Then there’s the title track, a back porch strum about a 23-year-old committing suicide. It’s all in the details: Earle’s protagonist wakes up, quits work by telephone, dresses in “his daddy’s old suit with a second-hand shirt,” and goes to a bar. After two drinks, a bummed cigarette, and idle conversation about the weather, he pays his bill, walks out, and falls face down in the street. After weeping and picking himself up, he calls Mom from a payphone, tells her he wants to come home. He’s tired of the city and misses his ex-: “It’s been over a year and there ain’t nothing I fear so much as being alone.”
Produced by Steve Poulton
Feb. 8, 2007
(Re-released by Bloodshot Records, 2008 & 2013)
After hanging up without saying goodbye, he buys a postcard, signing it “Fare Thee Well,” and mailing it home to Yuma. The middle-eight pinpoints his grief’s source:
Lookin’ back I’d say
It wasn’t so much the girl
As it was the booze and the dope
And the way he took the weight of the world
Up upon his shoulders
In the coda, he steps on a ledge, smiling as he crashes through an Oldsmobile 98’s windshield.
He turned his back onto the world and he fell back to earth again
And he lay there dying on a cold winter’s day/All alone, all alone.
This was the last time Earle would be so sonically naked, but not emotionally so. Yuma’s plaintive empathy suggested a painful familiarity with the song’s scenario. These emotions would be as much a baseline to all his music as the distinctive clawhammer strumming.
Which would not be the only things Yuma introduced to the world. “The photographer who still takes all my pictures, Joshua Black Wilkins, he did all the formatting for it,” Earle explained to Rolling Stone. “‘So, you wanna be Justin Townes Earle, right?’ I was like, ‘No, I’m Justin Earle.’ He goes, ‘No, you’re Justin Townes Earle.’ I said, ‘You think I should do it all?’ He said, ‘I don’t care what you want — that’s what I’m printing on it!’ [laughs] So actually Joshua Black Wilkins made me Justin Townes Earle over Justin Earle.”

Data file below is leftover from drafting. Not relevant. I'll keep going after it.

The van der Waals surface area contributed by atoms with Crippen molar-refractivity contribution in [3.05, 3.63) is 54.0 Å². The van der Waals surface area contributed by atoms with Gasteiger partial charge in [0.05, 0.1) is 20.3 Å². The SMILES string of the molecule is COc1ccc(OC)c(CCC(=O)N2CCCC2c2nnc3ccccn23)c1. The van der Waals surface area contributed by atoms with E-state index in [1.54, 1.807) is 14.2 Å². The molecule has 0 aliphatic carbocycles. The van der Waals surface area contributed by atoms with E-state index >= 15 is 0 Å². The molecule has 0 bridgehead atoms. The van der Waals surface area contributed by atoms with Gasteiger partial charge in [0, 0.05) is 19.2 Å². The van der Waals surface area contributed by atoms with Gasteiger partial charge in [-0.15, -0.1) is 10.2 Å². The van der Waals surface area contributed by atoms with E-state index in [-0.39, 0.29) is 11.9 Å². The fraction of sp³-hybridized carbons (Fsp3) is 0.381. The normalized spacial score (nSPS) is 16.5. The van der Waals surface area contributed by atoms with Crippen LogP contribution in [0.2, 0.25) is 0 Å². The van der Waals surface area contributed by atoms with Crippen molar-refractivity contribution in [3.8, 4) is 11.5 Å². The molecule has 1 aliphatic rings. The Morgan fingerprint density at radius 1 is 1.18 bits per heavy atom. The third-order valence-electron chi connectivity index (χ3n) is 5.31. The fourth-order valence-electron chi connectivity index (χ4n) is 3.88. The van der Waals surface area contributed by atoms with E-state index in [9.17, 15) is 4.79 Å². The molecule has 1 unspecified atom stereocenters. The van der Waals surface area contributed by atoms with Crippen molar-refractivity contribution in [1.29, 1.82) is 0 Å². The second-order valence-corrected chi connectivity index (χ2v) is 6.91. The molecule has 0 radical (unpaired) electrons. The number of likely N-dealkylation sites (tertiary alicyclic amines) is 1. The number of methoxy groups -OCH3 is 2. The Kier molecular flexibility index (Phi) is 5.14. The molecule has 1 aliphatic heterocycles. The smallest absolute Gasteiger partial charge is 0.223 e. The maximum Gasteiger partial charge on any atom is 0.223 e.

‟Now if I walk down the street, everybody knows my name
Prestige alt-country label Bloodshot Records snapped him up not long after Yuma’s release, making him labelmates with such heavyweights as Ryan Adams, The Old 97s, and Neko Case. His debut full-length, The Good Life, followed in the spring of 2008. He was 26 years old.
It was co-produced by Poulton and roots polymath R.S. Field, who’d produced, composed, and/or played with everyone from Omar & the Howlers to Buddy Guy to Billy Joe Shaver to John Prine. Tracking was done at House Of David Studios, a room dripping with mojo.
“There’s all kindsa magic in that place that you can’t miss,” says Poulton. “Just being there makes you wanna chin up. People don’t play bad there. People play at the top of their game in that building. And Bobby Fields? That man is a genius. He taught me how to make records. There were some pieces of The Good Life that were already done when Bobby came in that we had to incorporate because they were good versions of the songs. It was hard to get them to sit together on a record sonically, tracks with three different drummers and stuff. We made it work.”
Fields was friends with Earle’s then-manager, Traci Thomas. He feels “someone on the financial totem pole” at Bloodshot felt the project required an experienced guiding hand.
“What was cool about it was they’d been working on it already,” says Fields. “Justin had the songs and the concept of not so much what he wanted to do, but the things he didn’t want to do. He had all these great musicians, and he could play and sing so great. They had it all happening already.”
The Good Life
Produced by R.S. Field • Steve Poulton
Released: March 25, 2008
There was, indeed, a core crew of musicians, engineers, and artists who were constants through his career. Generally, Cory Younts provided anything from mandolin to banjo to harmonica to piano, Bryan Owings played drums, Joshua Hedley was on fiddle, and Skylar Wilson played most of the keyboards. Pete Finney or Chris Scruggs manned steel guitar before Paul Niehaus took over from the third album, Harlem River Blues, onward. Wilson co-produced the latter and follow-up Nothing’s Gonna Change The Way You Feel About Me Now with Earle. Joshua Black Wilkins took every release’s cover photo.